I had lunch with Martin Booth, the editor of the Bristol news, arts and lifestyle magazine B/247 today at a fish and chips joint called Salt and Malt. Nice simple food, well done and gluten-free batter.
I asked him what a few of the topics were that people are talking about in the city. He said that one has to do with a prominent citizen who has many things named after him.
Bristol, on the western side of England, is a city with a dilemma on its hands. Like so many US cities, there are statues, named buildings, and institutions named after men who when looking backward, were not good men.
One of them who made his fortune in the slave trade here in Bristol was Edward Colston. Today his name has been taken off some things, and at a local primary school, the name was decidedly NOT changed. People feel strongly about this, as they do in the US when it comes to monuments to Confederate generals.
Bristol has a large museum, located on three stories in the M-Shed, on Princes Wharf, that goes back to when Bristol was a great shipper of sugar and other products. This building was once a storage shed for the second busiest shipping port in England.
The past was indeed glorious for Bristol, its location made it an important city. The M-Shed tells it all, with floors for Bristol Places, Bristol People and general history going back to stone age time.
The city is dominated by the Avon River. So many people get around using the ferries that ply the river, I was told that the traffic can be very bad here in Bristol. The ferries go up as far as they can before the locks. Just beyond the locks is the magnificent Cliffton Bridge, but more about that later.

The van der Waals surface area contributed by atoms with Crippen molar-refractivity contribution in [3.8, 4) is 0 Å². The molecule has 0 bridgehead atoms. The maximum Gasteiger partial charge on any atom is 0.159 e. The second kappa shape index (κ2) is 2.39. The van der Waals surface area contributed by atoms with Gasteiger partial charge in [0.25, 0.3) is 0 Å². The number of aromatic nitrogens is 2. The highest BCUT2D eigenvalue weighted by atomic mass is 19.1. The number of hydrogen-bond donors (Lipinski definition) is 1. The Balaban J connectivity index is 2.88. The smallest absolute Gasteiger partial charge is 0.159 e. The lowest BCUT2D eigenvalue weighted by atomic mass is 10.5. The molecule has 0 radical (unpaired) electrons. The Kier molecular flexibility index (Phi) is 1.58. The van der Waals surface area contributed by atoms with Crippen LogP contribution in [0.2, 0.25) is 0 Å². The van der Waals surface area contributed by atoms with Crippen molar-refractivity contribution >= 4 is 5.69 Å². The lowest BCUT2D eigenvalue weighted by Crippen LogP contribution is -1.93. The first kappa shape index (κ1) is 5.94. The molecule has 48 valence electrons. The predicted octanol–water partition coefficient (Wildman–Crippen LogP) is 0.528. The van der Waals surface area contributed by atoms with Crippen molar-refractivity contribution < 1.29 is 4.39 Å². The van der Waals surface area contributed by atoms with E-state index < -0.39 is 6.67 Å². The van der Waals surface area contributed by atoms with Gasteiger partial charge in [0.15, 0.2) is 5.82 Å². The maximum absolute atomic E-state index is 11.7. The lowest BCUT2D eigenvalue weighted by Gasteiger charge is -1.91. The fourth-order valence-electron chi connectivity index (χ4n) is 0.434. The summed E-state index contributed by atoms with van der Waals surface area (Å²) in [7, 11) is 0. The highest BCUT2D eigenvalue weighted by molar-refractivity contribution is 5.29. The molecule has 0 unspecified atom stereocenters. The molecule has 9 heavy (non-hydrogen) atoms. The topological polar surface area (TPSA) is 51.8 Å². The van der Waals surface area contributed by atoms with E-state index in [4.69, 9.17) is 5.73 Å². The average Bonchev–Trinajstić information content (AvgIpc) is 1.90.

Cargo is a recent addition and has brought all sorts of cool and different businesses to Bristol. It’s a collection of shipping containers that have been creatively repurposed as small businesses. It’s a corrugated metal shopping center on two levels.
Among the shops, a fish and chip shop, bike maker, cider seller, pies, noodles and many other food purveyors, a butcher….it goes on and on. Friday night there was a gathering to celebrate the opening of the second set of 17 containers, with a bonfire, cheap beer, and snacks.
There was a good energy in the hipster-aged crowd, people were decidedly happy to be in Bristol and I would be too if I could patronize these cool little shops every day. A custom butcher and breadmaker next to the wine store would be pretty sweet!